Dual Computer Science and Cognitive Science major Sofia Rest received a Provost’s Undergraduate Research Award (PURA) to fund her research project on Production planning of allomorphs in nonword inflection with Prof. Colin Wilson and PhD student Jane Li as her mentors.
We are seeking motivated students interested in joining our PhD program in Cognitive Science. Applications are due December 1, 2023. Also check out the application mentoring and unique VTSI fellowship opportunity. Read more…
The symposium called on participation from community members interested in the cutting-edge applications of AI in research and knowledge creation. Cognitive Science plays an important role in AI and several of our trainees were selected to present lightning talks and research posters. Read more…
This Fall, we have 8 new graduate students. Please give them a warm welcome! New PhD cohort: Ella Buring, Ray Chen, Jorie Fleming, Ananya Passi, Alex Shilen. New MA cohort: Rosie Catron, Tailai Shen, Yingqi Rong.
NSF awarded PIs Barbara Landau (JHU) and Elissa Newport (Georgetown) a collaborative grant entitled “Collaborative Research: The developmental course of cerebral lateralization for space and language.” This project uses behavioral testing and fMRI to investigate how behavior and the pattern of brain activation for language and visual-spatial abilities changes between ages 5-11, with deep implications for childhood education.
Professor Mick Bonner is among the 37 early career faculty members selected to receive a Johns Hopkins Catalyst Award this year. His project is entitled “Canonical representations of artificial and […]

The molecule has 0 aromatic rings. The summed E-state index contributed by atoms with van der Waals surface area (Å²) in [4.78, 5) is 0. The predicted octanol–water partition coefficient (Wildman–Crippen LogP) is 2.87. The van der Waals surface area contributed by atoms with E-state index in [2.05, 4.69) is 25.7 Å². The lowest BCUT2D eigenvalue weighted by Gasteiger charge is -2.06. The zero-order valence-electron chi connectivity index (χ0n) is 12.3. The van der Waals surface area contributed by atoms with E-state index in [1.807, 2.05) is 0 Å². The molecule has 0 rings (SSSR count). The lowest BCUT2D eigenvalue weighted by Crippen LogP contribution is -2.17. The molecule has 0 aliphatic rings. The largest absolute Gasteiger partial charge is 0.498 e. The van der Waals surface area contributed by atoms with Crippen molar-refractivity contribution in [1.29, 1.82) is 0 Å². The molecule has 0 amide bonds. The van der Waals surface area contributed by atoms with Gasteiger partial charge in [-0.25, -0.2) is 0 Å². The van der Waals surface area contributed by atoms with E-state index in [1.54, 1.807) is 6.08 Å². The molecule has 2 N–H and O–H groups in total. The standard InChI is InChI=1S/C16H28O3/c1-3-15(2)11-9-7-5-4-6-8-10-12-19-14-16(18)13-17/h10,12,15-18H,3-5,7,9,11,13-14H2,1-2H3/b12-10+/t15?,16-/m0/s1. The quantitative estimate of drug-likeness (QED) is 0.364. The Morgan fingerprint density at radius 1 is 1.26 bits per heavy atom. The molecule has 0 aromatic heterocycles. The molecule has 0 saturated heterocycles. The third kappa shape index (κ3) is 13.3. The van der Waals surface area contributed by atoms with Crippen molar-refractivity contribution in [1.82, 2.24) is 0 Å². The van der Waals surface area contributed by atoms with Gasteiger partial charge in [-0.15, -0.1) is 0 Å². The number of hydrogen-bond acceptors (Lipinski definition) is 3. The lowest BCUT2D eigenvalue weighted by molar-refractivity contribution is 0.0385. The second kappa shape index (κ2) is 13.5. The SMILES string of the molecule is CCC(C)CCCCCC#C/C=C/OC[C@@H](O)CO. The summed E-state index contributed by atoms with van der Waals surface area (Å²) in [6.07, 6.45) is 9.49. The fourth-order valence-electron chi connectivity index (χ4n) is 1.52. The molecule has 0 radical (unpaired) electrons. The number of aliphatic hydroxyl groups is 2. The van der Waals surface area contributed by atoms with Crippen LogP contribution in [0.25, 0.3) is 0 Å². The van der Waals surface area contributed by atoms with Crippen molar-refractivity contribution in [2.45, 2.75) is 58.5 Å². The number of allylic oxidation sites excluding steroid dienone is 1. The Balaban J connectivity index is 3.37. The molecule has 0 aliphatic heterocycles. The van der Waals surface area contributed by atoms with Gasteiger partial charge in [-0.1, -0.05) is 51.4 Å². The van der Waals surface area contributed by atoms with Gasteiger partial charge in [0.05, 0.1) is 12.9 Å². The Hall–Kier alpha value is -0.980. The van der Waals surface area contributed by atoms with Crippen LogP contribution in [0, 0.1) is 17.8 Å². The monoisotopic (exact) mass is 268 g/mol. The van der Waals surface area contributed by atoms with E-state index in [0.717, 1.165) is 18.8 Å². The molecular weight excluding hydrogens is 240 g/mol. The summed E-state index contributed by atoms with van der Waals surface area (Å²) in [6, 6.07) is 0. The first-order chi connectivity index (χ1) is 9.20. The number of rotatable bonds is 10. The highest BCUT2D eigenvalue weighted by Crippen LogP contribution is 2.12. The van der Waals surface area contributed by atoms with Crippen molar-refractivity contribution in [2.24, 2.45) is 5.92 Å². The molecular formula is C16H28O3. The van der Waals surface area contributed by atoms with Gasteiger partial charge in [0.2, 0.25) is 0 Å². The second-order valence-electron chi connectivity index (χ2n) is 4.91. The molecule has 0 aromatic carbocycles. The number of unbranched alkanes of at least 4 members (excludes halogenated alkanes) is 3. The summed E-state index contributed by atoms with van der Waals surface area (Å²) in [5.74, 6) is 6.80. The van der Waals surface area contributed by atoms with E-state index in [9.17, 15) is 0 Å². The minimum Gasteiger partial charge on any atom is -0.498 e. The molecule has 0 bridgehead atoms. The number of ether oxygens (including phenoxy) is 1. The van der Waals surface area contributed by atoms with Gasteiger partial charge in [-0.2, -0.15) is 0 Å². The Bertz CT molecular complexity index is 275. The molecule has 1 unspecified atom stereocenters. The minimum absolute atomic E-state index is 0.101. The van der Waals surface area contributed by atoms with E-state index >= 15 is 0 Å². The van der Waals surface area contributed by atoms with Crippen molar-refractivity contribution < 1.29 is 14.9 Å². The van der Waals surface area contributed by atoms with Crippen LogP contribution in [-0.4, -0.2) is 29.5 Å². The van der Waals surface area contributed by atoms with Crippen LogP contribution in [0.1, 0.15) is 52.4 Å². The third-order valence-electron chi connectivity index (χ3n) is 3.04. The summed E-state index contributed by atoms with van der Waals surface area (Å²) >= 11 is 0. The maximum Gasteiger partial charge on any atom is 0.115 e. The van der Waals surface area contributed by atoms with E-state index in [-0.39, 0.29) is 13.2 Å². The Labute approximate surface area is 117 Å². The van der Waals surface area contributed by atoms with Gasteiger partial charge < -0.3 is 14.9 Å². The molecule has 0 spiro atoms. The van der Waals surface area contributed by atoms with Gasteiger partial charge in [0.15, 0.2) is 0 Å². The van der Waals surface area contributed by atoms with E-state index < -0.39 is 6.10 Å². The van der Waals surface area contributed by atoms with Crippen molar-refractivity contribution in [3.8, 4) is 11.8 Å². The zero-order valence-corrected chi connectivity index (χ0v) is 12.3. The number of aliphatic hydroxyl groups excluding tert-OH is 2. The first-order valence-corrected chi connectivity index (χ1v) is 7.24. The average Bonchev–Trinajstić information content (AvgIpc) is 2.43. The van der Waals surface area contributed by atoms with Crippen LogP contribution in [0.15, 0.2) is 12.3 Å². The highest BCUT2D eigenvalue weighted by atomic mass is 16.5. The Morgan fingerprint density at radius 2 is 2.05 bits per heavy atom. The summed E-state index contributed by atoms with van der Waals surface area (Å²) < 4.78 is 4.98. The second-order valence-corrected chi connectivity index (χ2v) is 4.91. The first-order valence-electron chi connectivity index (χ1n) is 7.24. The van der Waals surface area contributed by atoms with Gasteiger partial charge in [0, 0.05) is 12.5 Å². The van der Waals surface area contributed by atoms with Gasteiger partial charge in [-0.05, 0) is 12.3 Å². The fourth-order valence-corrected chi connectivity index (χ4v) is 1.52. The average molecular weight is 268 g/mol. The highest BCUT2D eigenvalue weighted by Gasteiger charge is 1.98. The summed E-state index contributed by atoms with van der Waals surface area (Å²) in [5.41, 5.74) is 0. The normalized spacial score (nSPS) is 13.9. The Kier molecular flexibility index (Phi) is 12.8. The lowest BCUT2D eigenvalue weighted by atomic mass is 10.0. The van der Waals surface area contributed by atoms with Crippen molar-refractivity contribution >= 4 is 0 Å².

This year, we name Zihan Wang as our 2023 Glushko Outstanding Undergraduate Cognitive Scientist! Check out her talk on May 12th! Since her freshman year, Zihan Wang has conducted research continuously in an interdisciplinary Cognitive-Science–Computer-Science–Education lab, whose […]
PhD student Hannah Small has the distinct honor of being selected as a 2023 NSF Graduate Research Fellowship recipient. Her funded project is entitled, “Revealing the computational benefits of brain […]
PhD student Rennie Pasquinelli had a paper on “The Development of Left Hemisphere Lateralization for Sentence-Level Prosodic Processing” recently published in the Journal of Speech, Language, and Hearing Research. It has clinical implications for language development in general, but also for people with cochlear implants.
NIMH funded Prof. Leyla Isik’s R01 proposal on “The neural computations underlying human social interaction recognition.”